November 18, 2015

Sunchokes aka Jerusalem Artichokes


Despite the fact that one of the sunchoke's official names is the Jerusalem artichoke, it isn't related to the artichoke (or Jerusalem) at all. The sunchoke is actually related to the sunflower and is native to North America. Basically, the sunchoke is having an identity crisis. The ginger-looking tuber (an outgrowth of a stem) contains no oil and is high in protein, making this a popular substitute for potatoes. The best part? You don't have to peel these before roasting (though you can, if you prefer). We like doing a simple roasted sunchoke and have shared the recipe below, but here are some other ways to use these fun tubers:

Thinly slice them and toss them in your salad (like this Brussels sprout and sunchoke salad)
Pickle them (try swapping them for the jalapenos in this recipe)
Combine them with your mashed potatoes, or try them mashed on their own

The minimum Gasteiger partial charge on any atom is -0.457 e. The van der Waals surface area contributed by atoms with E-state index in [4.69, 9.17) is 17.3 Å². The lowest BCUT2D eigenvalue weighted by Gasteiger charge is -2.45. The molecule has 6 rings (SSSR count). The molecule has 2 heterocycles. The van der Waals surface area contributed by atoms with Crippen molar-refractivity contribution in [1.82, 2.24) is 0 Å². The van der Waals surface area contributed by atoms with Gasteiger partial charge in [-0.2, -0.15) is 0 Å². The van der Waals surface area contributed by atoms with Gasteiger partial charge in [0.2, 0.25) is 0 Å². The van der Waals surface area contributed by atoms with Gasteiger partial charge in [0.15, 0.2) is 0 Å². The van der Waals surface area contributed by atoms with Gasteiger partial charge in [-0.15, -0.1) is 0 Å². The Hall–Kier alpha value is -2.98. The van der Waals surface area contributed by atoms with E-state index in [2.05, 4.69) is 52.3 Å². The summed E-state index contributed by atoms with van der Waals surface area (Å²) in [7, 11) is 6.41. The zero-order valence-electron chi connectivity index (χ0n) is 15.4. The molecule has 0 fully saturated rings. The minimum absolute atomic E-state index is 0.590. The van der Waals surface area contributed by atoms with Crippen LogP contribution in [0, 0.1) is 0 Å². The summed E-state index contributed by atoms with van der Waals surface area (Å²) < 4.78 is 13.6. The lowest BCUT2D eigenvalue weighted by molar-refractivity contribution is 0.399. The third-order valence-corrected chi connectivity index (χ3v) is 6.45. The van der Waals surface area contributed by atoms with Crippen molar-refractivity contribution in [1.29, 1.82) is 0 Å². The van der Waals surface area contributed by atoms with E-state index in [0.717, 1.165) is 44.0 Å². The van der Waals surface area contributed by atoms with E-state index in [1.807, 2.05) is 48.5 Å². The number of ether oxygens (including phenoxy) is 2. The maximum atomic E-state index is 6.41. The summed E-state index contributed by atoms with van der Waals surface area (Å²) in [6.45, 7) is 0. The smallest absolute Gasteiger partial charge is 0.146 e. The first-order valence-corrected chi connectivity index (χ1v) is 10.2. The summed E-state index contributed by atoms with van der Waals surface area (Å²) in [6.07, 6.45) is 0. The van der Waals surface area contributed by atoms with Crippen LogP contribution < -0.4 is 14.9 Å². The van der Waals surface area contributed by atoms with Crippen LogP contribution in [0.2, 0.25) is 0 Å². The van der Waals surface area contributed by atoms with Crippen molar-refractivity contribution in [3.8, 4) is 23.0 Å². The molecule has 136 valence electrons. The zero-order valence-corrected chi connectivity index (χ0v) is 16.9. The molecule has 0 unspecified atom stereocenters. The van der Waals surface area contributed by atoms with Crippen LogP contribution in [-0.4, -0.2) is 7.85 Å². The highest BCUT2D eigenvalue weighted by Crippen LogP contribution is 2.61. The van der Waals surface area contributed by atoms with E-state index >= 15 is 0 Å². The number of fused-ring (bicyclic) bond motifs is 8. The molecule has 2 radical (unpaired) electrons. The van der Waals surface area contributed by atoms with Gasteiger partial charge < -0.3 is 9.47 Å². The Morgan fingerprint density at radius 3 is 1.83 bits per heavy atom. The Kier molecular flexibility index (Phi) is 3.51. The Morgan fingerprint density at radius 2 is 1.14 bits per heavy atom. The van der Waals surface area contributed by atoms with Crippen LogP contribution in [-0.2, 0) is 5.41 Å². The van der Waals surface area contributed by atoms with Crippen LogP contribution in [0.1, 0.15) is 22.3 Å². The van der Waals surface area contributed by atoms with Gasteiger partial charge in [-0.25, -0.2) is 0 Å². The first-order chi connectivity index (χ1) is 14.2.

Herb Roasted Sunchokes

1 pound sunchokes
1 tablespoon olive oil
1 teaspoon rosemary, minced
salt to taste

Preheat oven to 425 degrees Fahrenheit. Scrub the sunchokes and remove any excess stringy bits. Drizzle the olive oil over the top and toss to coat. Sprinkle with salt and rosemary. Bake the sunchokes for 30 minutes, stirring occasionally, or until the sunchokes turn golden brown.

Serve warm and enjoy!


How To Add Sunchokes and Rosemary To Your Delivery: CSA members - head on over to our online Farm Stand Market to customize your upcoming delivery. The Market is open from noon on Thursday until 10 am, 2 days before your scheduled delivery day. After you confirm your produce items, click the orange button "Confirm and Continue To Other Farm Products" to add the products to your delivery. 

Not part of our farm family? Find out if we deliver to your neighborhood.